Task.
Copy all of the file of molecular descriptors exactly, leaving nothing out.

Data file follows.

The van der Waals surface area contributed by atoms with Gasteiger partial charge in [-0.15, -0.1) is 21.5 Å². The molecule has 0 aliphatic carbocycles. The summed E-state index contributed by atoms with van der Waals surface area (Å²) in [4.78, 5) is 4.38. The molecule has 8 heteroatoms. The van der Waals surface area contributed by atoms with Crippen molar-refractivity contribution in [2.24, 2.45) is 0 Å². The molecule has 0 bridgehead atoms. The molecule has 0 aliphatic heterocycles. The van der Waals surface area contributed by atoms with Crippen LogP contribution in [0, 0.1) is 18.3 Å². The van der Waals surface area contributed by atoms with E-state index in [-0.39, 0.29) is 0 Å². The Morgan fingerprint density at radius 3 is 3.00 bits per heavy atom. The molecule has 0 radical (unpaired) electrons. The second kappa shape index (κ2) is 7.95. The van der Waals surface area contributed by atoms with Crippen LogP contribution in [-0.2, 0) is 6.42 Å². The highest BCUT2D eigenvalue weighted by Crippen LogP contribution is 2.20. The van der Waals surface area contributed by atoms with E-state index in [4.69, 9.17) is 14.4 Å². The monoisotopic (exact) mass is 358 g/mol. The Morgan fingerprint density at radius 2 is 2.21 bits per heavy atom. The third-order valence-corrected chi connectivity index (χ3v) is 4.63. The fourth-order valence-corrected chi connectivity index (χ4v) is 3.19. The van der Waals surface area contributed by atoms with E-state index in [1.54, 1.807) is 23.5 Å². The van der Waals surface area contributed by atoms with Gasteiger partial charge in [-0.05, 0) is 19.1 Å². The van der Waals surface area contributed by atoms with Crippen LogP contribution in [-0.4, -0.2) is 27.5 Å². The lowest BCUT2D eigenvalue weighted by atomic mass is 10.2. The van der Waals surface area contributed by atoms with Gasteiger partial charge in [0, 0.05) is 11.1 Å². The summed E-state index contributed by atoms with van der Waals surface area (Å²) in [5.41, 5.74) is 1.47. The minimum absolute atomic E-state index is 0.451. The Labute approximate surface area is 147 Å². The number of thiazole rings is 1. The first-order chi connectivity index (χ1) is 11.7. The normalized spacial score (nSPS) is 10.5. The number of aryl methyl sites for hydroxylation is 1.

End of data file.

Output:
The van der Waals surface area contributed by atoms with Gasteiger partial charge in [-0.15, -0.1) is 21.5 Å². The molecule has 0 aliphatic carbocycles. The summed E-state index contributed by atoms with van der Waals surface area (Å²) in [4.78, 5) is 4.38. The molecule has 8 heteroatoms. The van der Waals surface area contributed by atoms with Crippen molar-refractivity contribution in [2.24, 2.45) is 0 Å². The molecule has 0 bridgehead atoms. The molecule has 0 aliphatic heterocycles. The van der Waals surface area contributed by atoms with Crippen LogP contribution in [0, 0.1) is 18.3 Å². The van der Waals surface area contributed by atoms with E-state index in [-0.39, 0.29) is 0 Å². The Morgan fingerprint density at radius 3 is 3.00 bits per heavy atom. The molecule has 0 radical (unpaired) electrons. The second kappa shape index (κ2) is 7.95. The van der Waals surface area contributed by atoms with Crippen LogP contribution in [-0.2, 0) is 6.42 Å². The highest BCUT2D eigenvalue weighted by Crippen LogP contribution is 2.20. The van der Waals surface area contributed by atoms with E-state index in [4.69, 9.17) is 14.4 Å². The monoisotopic (exact) mass is 358 g/mol. The Morgan fingerprint density at radius 2 is 2.21 bits per heavy atom. The third-order valence-corrected chi connectivity index (χ3v) is 4.63. The fourth-order valence-corrected chi connectivity index (χ4v) is 3.19. The van der Waals surface area contributed by atoms with E-state index in [1.54, 1.807) is 23.5 Å². The van der Waals surface area contributed by atoms with Gasteiger partial charge in [-0.05, 0) is 19.1 Å². The van der Waals surface area contributed by atoms with Crippen LogP contribution in [-0.4, -0.2) is 27.5 Å². The lowest BCUT2D eigenvalue weighted by atomic mass is 10.2. The van der Waals surface area contributed by atoms with Gasteiger partial charge in [0, 0.05) is 11.1 Å². The summed E-state index contributed by atoms with van der Waals surface area (Å²) in [5.41, 5.74) is 1.47. The minimum absolute atomic E-state index is 0.451. The Labute approximate surface area is 147 Å². The number of thiazole rings is 1. The first-order chi connectivity index (χ1) is 11.7. The normalized spacial score (nSPS) is 10.5. The number of aryl methyl sites for hydroxylation is 1.